Additur and Remittitur

Additur and Remittitur

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In personal injury law in Colorado and other states, when a jury renders a verdict finding the defendant liable for damages in a civil case, the jury awards an amount of monetary compensation to the victim. If either side strongly disagrees with the amount of compensation awarded, one way to address this is through additur or remittitur. Using a motion for additur or remittitur to seek an increase or decrease in the jury award is an option that addresses an unjust judgment while conserving the court’s resources and time by saving the need for a second trial in extreme cases of unjust court awards.

Understanding Additur in Civil Cases

A motion for additur is used in state justices systems, but not allowed in federal courts due to 7th amendment protections. Additur is the request to increase the amount of money awarded to a plaintiff when the defendant was found liable for damages. Personal injury attorneys cannot file a motion for additur lightly, or simply because they feel their client should have gained a higher amount of monetary compensation. Filing a motion of additur is only an accepted legal practice when an attorney in a civil court case believes a jury delivered a verdict that’s a gross miscarriage of justice for one of the following reasons:

  • The jury misunderstood the judge’s directions or made a calculation error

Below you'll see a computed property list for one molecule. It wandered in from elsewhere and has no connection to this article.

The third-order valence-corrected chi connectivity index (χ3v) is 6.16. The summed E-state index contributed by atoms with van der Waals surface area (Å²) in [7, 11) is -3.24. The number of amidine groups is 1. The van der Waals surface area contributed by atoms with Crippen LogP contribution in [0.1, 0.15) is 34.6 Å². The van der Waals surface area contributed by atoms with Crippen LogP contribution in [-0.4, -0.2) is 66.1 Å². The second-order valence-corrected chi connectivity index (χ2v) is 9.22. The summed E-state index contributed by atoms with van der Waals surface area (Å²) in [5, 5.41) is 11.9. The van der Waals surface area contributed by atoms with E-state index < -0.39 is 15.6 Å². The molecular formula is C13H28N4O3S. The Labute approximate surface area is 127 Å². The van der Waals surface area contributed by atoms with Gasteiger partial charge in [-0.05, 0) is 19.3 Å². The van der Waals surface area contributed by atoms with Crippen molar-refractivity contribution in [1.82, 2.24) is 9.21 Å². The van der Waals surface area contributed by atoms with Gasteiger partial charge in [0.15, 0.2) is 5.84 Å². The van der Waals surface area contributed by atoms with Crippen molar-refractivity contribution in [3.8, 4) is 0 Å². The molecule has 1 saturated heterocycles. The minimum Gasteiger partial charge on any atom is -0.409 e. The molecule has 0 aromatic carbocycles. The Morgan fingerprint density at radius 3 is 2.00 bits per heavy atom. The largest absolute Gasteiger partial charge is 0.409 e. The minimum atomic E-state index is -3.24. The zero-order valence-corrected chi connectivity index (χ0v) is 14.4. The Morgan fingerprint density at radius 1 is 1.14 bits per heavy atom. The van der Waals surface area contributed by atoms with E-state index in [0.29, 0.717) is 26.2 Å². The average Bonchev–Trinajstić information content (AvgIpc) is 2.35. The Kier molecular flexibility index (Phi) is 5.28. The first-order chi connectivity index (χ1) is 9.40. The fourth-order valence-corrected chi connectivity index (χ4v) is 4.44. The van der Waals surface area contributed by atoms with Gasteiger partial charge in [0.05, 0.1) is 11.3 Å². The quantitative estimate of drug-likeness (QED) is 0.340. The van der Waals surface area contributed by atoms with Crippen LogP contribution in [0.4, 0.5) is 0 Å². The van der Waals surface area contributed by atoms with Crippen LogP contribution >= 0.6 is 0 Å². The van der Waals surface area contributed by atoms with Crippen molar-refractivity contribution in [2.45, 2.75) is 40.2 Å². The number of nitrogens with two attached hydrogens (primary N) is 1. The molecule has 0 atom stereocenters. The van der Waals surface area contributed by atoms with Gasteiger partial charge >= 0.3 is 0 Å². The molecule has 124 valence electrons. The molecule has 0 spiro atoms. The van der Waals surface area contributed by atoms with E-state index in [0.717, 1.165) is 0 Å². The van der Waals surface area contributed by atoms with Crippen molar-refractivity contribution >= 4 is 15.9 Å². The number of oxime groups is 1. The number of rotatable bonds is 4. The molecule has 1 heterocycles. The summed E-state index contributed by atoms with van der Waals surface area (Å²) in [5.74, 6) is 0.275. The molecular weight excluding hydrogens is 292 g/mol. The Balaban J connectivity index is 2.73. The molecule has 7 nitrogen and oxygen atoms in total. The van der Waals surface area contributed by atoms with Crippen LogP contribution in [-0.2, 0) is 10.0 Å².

• The jury acted in a discriminatory manner in reaching their decision
  • If an attorney feels there was corruption present during the court process

A party filing a motion for additur must prove that the amount of the jury award is grossly inadequate for the damages in the case or that there was a significant injustice.

If a judge declines a plaintiff’s appeal for a new trial, additur is typically a condition of the denial. A defendant in a case must agree to the motion for additur rather than undergoing a second trial.

What is a Motion for Remittitur?

There is good reason the law describes justice as a balanced scale, since most actions in the court system have counteractions. Remittitur is the opposite of additur. Remittitur is the process a defendant in a civil action uses to seek a reduction in the amount of damages awarded by a jury verdict. When the defense in a lawsuit loses their case, they may file a motion for remittitur if they feel the amount the jury awarded the victim is unreasonable. In some cases, a judge may agree that the amount awarded is beyond reason under the circumstances or that the jury was “inflamed by sympathy”—a common complaint from the defense and judges alike. If the judge agrees to a remittitur, the plaintiff in the case must either choose to accept the lesser amount or demand a new trial. Once a plaintiff agrees to the remittitur, they lose their right to file an appeal.

Ideally, a judge only grants a motion of remittitur when they believe the amount of a jury award to be so excessive as to be a gross miscarriage of justice.

Unlike additur, which is allowed only in state courts where the 7th amendment doesn’t apply, a motion for remittitur is allowed in federal court cases.

Additur or Remittitur in Your Civil Court Case

If you think the jury in your tort law case has reached a verdict that’s a gross miscarriage of justice, ask your lawyer about the possibility of filing a motion for additur or remittitur.